Issue: New Zealand Judges are not required to give reasons for decisions. (Case law below)T
The Impact: Without legislation that New Zealand Judges must give reasons for decisions-
- An effective "Right of Appeal" is not guaranteed. What will
be the ground of appeal against a determination not supported by reason?
- New Zealand's commitment to the rule of
law and the sovereignty of Parliament comes into question.
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|Name: ||Sandy Chandra |
|Country: ||London (Eng), Dunedin (NZ) |
|Message: ||Goes without saying really... If New Zealand's democracy is to be respected, then it's really not a question of deserving,
it should be so be default. It's one of those unwritten rules!|
||Lord Hewet put it succinctly when he said,
"… it is not merely of some importance but is of fundamental importance, that justice should not
only be done, but should manifestly and undoubtedly be seen to be done." The absence of
any reasoning in a judge's decision raises doubts as to partiality, particularly when the case is of a controversial
|Name: ||kaiparameinana lawful sovereign being Tangata-whenua |
||Te ika-a-maui, Aotearoa, Tuhua, Te Wai pounamu, Raki-ura
||how can you have a fair hearing in NEW ZEALAND
courts when NEW ZEALAND does not have a single written constitutional document, if there is no constitution
there is no law, so what is left is lawlessness now it is assumption and a legal systom that runs contary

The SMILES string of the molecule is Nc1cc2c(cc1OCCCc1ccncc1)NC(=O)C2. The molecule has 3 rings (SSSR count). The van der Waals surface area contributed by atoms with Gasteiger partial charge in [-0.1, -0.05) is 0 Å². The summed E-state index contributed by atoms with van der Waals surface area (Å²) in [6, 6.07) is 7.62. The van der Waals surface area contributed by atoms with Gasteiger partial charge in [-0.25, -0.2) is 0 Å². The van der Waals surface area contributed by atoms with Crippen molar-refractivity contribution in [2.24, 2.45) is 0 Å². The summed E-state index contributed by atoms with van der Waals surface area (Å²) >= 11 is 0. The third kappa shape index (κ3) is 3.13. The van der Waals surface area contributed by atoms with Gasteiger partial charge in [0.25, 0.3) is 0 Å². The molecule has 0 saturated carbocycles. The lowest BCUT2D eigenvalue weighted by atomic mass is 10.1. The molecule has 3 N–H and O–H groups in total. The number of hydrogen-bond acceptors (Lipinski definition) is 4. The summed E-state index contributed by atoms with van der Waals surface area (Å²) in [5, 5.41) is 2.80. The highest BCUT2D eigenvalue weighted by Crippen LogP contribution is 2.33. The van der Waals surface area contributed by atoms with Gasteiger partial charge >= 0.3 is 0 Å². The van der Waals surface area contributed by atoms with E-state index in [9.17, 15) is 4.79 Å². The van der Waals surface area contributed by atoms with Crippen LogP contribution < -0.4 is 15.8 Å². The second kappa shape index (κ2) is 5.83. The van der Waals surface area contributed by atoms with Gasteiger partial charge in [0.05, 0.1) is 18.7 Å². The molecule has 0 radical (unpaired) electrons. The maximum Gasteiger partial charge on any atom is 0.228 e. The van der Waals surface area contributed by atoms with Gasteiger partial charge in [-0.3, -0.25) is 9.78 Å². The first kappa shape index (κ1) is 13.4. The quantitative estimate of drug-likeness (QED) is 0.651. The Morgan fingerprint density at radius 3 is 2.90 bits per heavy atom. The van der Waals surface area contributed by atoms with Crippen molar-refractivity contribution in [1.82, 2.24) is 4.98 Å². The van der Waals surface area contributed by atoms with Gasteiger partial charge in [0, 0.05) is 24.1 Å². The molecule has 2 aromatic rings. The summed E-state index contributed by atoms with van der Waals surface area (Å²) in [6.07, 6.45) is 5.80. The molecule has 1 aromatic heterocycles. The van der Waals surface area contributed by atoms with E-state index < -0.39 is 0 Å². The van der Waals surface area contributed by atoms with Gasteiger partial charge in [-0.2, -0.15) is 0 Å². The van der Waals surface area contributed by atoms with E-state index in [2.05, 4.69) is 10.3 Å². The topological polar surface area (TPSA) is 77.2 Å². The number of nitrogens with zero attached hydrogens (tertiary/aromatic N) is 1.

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|Kim Birkenfeld taking a break. December 2009
|Grounds of Parliament, Wellington, New Zealand
Clarified issue that Judges are not required to give reasons.
Jan. 2009 Application for Leave to Bring Appeal filed
in Supreme Court of New Zealand - Issue: Right to reasons for judicial
decisions based on ICCPR 14(1).
Outcome: The Court denied the Appellant right to contradict new issues raised by Respondents and dismissed
Effect: The Supreme Court avoided the issue of right to reasons.
- Will New Zealanders wait another 27 years for the issue to appear before
the court, or will Parliament wake up and legislate that judges in New Zealand be required to give reasons?
Right to Reasons for Judicial Decisions in Comparable
The judgment must contain reasons for the decision on matters of both fact and law. *
The European Court of Human Rights: ...reiterates
that Article 6 para 1 (ECHR 1953) obliges courts to give reasons for their judgments...**
England and Wales: The right to fair trial provisions
of Article 6, Schedule 1, Human Rights Act 1998, are interpreted as requiring reasons to be given for final judgments.***
In 1999, the Privy Council in London interpreted
common law as requiring that reasons be given for administrative decisions - in addition to judicial decisions.
Case law: Stefan v GMC  1 W.L.R. 1293 (PC).
* Grubbs, (ed), International Civil Procedure
** Plowden & Kerrigan, Advocacy
and Human Rights (2002) p. 410.
*** Grubbs, (ed), International
Civil Procedure (2003) 191.
Like citizens of other democracies,
every New Zealander deserves right to reasons for judicial decisions. Wake up Parliament.